The views expressed in this book are those of the authors and should not be reported as or attributed to the International Monetary Fund, its Executive Board, or the governments of any of its member countries.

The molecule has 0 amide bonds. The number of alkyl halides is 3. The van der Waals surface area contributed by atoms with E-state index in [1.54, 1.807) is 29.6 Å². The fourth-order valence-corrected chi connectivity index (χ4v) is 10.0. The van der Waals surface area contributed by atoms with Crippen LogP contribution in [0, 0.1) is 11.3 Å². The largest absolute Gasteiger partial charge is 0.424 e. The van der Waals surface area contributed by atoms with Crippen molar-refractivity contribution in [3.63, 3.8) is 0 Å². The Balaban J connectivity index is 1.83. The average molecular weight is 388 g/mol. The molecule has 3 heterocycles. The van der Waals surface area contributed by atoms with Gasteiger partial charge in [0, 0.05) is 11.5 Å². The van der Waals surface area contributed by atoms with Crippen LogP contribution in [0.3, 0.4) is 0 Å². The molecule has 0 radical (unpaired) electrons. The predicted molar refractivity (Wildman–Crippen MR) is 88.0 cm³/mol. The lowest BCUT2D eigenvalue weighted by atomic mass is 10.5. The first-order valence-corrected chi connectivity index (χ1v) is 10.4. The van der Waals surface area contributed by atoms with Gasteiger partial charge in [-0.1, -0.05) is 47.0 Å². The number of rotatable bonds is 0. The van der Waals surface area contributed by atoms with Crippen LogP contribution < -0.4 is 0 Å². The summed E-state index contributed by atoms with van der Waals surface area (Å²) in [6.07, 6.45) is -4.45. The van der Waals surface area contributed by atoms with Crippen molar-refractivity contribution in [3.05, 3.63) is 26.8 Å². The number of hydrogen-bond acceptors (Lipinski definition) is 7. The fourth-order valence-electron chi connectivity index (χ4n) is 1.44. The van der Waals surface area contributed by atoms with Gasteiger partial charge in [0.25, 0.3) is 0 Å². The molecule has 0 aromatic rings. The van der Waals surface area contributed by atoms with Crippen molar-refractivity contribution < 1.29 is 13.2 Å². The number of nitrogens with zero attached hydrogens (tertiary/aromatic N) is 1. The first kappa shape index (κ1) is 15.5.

This paper presents a study that focuses on specific adjustment programs for limited periods and is aimed largely at analyzing the short-run implications of the policy measures. The longer run implications are also discussed whenever relevant, since much of the rationale for policies and many of the beneficial effects on the poor are likely to be realized over time. The study also notes any compensatory targeting measures oriented to the poor, together with their implications for the adjustment efforts and the political viability of the programs. These analyses may provide lessons for improving the design of future adjustment programs. The chapter also summarizes the sample countries and programs; and describes the methodology used in the study. The results of the study suggest that adjustment programs in general have important distributional implications. During the process of adjustment, it is inevitable that some social groups gain while others lose, particularly when adjustment is aimed at a shift in sectoral resource allocation.